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Robbie Deans opens up about Wallabies axing

Robbie Deans has revealed his disappointment at being knifed by senior Wallabies just days before the Australian Rugby Union terminated his contract last year.

CANTERBURY LEGEND: Robbie Deans Source: Getty

While Deans considers his five-year stint as the Wallabies' first-ever foreign coach as one of the most rewarding experiences of his life, he admits the ruthless manner of his axing hurt.

ARU chief Bill Pulver cut Deans two days after Australia capitulated in the series-deciding third Test against the British and Irish Lions in Sydney - but his number was up even if the Wallabies had won.

Opening up on his sacking for the first time, Deans is philosophical 15 months on.

But what grates most is that some Wallabies stars who he'd promoted to the leadership group knew of his impending demise before the match and actually endorsed his departure.

"It didn't end in the manner that I would have preferred," Deans said ahead of the release of his autobiography Red, Black & Gold today.

Deans sheds more light on the sensitive matter in his book, but this week confirmed revelations in the days after his axing from Wallabies forwards coach Andrew Blades that players had been distracted by clandestine meetings about his position before the third Lions Test.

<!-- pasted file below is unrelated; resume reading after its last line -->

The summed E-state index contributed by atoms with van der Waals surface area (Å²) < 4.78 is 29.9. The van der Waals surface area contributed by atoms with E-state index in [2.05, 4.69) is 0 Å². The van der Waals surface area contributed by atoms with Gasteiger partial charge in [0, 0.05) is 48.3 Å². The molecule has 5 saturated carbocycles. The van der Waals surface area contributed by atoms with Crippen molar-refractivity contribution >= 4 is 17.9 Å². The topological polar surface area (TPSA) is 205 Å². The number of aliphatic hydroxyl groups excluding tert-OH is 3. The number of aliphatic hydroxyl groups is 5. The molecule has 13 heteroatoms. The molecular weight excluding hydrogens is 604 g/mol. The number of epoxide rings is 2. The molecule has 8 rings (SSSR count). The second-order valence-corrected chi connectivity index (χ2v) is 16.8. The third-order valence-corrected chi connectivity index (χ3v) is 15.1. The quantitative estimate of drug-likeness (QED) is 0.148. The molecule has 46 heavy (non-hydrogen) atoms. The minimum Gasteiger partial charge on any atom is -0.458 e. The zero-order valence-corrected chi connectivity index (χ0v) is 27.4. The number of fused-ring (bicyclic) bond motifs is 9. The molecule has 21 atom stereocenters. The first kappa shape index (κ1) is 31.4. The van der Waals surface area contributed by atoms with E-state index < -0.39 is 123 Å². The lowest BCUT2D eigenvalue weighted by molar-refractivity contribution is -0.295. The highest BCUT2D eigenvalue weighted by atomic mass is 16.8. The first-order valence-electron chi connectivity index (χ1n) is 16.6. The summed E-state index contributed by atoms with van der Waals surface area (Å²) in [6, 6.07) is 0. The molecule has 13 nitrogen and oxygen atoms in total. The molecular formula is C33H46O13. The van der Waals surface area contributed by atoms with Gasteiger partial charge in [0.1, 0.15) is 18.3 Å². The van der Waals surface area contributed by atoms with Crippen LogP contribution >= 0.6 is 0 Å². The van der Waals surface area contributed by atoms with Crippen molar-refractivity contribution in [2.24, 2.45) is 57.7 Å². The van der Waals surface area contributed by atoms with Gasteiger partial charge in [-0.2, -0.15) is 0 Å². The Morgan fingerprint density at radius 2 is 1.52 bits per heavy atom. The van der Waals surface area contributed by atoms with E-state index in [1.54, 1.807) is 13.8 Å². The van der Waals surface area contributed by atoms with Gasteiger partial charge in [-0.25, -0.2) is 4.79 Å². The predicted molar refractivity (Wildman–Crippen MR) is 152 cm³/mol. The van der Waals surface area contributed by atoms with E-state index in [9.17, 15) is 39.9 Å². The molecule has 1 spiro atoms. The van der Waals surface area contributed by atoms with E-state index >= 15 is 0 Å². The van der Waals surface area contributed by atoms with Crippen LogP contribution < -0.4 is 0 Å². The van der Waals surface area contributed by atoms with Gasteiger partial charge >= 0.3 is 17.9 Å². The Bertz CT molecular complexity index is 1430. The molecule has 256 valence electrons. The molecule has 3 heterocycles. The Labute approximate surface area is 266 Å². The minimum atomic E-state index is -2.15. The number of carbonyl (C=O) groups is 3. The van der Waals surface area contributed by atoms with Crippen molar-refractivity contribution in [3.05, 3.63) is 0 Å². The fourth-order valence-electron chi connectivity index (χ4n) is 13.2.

"Things were going on behind the scenes," he said from Japan, where he recently accepted a position to coach the Panasonic Wild Knights.

"On reflection now, that was disappointing that I think it became clear over time, certainly after the fact, that things started to surface - Bladesy's comments - and there was obviously a lot more going on than I was aware of.

"That is disappointing because rugby's a team game and no alignment (means) no outcome invariably."

In the final chapter of his book, titled "Fed To The Lions", Deans said he was "gob-smacked" at how his Wallabies "vanished" in the second half of the 41-16 loss to the tourists.

In an entertaining read, Deans also claims in Red, Black and Gold that the Wallabies will struggle to ever close the gap on the world champion All Blacks until the ARU and Australia's five Super Rugby franchises are better aligned.

A handy cricketer with a representative ton to his name back in his New Zealand homeland, Deans recounts how he once played against David Boon and how, sadly, his 10-year-old son was sledged while batting the day after the Brumbies belted his defending champion Crusaders 51-16 in 2001.